FINDLAY The city s flood-preparedness effort has received a shot in the arm from one of its corporate citizens.
National Lime and Stone Co. is donating 2,500 bags and 50 tons of sand that will be used to fill them.
The bags will be stored by the company for use the next time the Blanchard River threatens to inundate the city.
A company official said the bags will be stored indoors to protect them from damaging ultraviolet rays and prolong their service life. The bags, purchased from a Dayton firm, are made of woven polypropylene to government standards. The sand is from National Lime and Stone s own quarry.
We went with a specification that the government uses, explained Scott Rhodes, National Lime and Stone s western region vice president. The material is such that it can get wet and then be restored and reused. It can withstand 1,600 days of exposure to UV.
The labor needed to fill the bags will be supplied by inmates of the Hancock County jail, Jim Barker, Findlay s safety director, said.
Mr. Barker has been looking for sandbags and approached the Hancock County Emergency Management Agency, only to be told that it had none for the city.
Enter National Lime and Stone which made its offer.
Mr. Barker said the city continues to look for sandbag donations and is exploring the possibility of applying for grants.
Findlay has laid off 17 people this year and plans to shed 10 percent of its fire personnel through attrition. It may impose unpaid furloughs on employees and impose another round of layoffs.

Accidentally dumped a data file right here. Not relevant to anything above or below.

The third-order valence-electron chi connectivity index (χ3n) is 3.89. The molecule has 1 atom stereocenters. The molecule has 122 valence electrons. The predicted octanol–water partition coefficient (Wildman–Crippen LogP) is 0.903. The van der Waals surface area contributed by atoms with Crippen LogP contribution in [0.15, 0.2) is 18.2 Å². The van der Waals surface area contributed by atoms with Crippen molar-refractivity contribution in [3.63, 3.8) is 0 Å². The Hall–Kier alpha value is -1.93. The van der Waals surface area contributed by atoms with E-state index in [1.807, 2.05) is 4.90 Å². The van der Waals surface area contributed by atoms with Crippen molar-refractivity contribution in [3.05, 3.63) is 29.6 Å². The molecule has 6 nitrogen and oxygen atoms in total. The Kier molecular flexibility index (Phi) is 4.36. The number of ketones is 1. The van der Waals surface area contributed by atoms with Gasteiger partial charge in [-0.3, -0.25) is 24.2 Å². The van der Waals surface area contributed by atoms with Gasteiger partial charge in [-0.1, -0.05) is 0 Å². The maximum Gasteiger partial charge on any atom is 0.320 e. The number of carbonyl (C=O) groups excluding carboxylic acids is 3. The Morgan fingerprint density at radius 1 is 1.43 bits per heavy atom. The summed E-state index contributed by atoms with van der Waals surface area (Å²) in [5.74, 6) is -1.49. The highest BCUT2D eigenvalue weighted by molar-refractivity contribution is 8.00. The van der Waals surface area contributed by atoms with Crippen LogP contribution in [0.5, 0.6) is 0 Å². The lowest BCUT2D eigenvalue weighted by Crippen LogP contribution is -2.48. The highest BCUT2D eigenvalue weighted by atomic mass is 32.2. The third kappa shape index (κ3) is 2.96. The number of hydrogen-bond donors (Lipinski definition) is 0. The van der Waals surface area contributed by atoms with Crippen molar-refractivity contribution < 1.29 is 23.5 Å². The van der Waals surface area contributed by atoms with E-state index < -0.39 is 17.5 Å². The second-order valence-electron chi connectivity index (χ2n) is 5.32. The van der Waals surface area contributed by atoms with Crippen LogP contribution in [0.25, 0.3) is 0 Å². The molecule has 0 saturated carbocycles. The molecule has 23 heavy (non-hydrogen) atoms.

We ve cut our budget by $2 million for 2009, and we re looking now at another $1 million shortfall. We ve cut almost all of the line items out of the budget this year, Mr. Barker said. If it comes down to having to buy sandbags, however, I m sure we ll rob Peter to pay Paul. I ll go to city council.
Mr. Barker said Findlay used 2,000 sandbags during flooding last February. A repeat of the August, 2007, epic flood, which covered downtown, probably would overwhelm any number of sandbags, he said.
Findlay continues to monitor the Blanchard closely at its water pollution control center. Flood stage is 11 feet. During the rains of two weeks ago, the river crested at 12.67 feet, but only nearby streets flooded.
An ad hoc group, the Northwest Ohio Flood Mitigation Partnership, is studying a permanent solution to flooding. It was formed about a year ago with $1 million pledged by eight firms and a $300,000 grant.
The group s goal is to speed the federal process for alleviating flood hazards along waterways such as the Blanchard. This process is administered by the Army Corps of Engineers and can take a decade to complete.
The Corps is performing a flood mitigation feasibility study and is sharing the cost with Findlay and the village of Ottawa, Anthony Iriti, a former Findlay mayor and the group s president, said.
The plan is to have the study done sometime next year, a design ready in 2011, and to begin construction in 2012, Mr. Iriti said. The solution probably will involve a combination of flood walls in municipalities and earthen levies where more land is available, he said.
Mr. Iriti said creating a solution would benefit the Blanchard River s entire watershed.
It s been a lot of work, but a lot of good has come out of it, Mr. Iriti said. All of the political subdivisions are working together.
Contact Carl Ryan at:firstname.lastname@example.org or 419-724-6050.